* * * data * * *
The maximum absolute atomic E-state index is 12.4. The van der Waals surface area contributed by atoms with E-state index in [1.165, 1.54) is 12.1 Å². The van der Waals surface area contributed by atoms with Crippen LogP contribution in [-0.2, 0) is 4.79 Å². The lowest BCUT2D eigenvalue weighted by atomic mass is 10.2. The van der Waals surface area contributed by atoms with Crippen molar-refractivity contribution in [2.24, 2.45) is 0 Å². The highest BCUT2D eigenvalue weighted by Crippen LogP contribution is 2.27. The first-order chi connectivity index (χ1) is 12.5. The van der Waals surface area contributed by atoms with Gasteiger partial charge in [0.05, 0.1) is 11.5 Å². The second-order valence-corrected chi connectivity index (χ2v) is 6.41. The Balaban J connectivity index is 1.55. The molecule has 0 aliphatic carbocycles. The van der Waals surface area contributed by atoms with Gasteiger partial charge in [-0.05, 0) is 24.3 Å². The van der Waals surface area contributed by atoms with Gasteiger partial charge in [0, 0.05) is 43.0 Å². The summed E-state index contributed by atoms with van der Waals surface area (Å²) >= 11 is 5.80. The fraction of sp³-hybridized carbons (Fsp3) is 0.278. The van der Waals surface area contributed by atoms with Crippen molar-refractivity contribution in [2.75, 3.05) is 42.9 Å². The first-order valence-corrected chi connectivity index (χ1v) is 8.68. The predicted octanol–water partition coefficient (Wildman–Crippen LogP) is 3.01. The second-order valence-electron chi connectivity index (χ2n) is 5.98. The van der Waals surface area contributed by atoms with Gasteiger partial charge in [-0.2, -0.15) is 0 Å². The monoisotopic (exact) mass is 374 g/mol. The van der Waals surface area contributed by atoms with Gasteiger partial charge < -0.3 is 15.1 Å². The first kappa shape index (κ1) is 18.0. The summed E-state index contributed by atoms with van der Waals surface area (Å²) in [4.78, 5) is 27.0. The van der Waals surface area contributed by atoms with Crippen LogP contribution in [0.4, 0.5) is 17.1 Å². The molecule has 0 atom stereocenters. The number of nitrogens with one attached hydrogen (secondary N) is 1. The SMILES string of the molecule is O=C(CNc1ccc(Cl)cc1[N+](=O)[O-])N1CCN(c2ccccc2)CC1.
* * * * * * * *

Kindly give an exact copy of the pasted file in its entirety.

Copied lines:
The maximum absolute atomic E-state index is 12.4. The van der Waals surface area contributed by atoms with E-state index in [1.165, 1.54) is 12.1 Å². The van der Waals surface area contributed by atoms with Crippen LogP contribution in [-0.2, 0) is 4.79 Å². The lowest BCUT2D eigenvalue weighted by atomic mass is 10.2. The van der Waals surface area contributed by atoms with Crippen molar-refractivity contribution in [2.24, 2.45) is 0 Å². The highest BCUT2D eigenvalue weighted by Crippen LogP contribution is 2.27. The first-order chi connectivity index (χ1) is 12.5. The van der Waals surface area contributed by atoms with Gasteiger partial charge in [0.05, 0.1) is 11.5 Å². The second-order valence-corrected chi connectivity index (χ2v) is 6.41. The Balaban J connectivity index is 1.55. The molecule has 0 aliphatic carbocycles. The van der Waals surface area contributed by atoms with Gasteiger partial charge in [-0.05, 0) is 24.3 Å². The van der Waals surface area contributed by atoms with Gasteiger partial charge in [0, 0.05) is 43.0 Å². The summed E-state index contributed by atoms with van der Waals surface area (Å²) >= 11 is 5.80. The fraction of sp³-hybridized carbons (Fsp3) is 0.278. The van der Waals surface area contributed by atoms with Crippen molar-refractivity contribution in [2.75, 3.05) is 42.9 Å². The first-order valence-corrected chi connectivity index (χ1v) is 8.68. The predicted octanol–water partition coefficient (Wildman–Crippen LogP) is 3.01. The second-order valence-electron chi connectivity index (χ2n) is 5.98. The van der Waals surface area contributed by atoms with Gasteiger partial charge in [-0.2, -0.15) is 0 Å². The monoisotopic (exact) mass is 374 g/mol. The van der Waals surface area contributed by atoms with Gasteiger partial charge < -0.3 is 15.1 Å². The first kappa shape index (κ1) is 18.0. The summed E-state index contributed by atoms with van der Waals surface area (Å²) in [4.78, 5) is 27.0. The van der Waals surface area contributed by atoms with Crippen LogP contribution in [0.4, 0.5) is 17.1 Å². The molecule has 0 atom stereocenters. The number of nitrogens with one attached hydrogen (secondary N) is 1. The SMILES string of the molecule is O=C(CNc1ccc(Cl)cc1[N+](=O)[O-])N1CCN(c2ccccc2)CC1.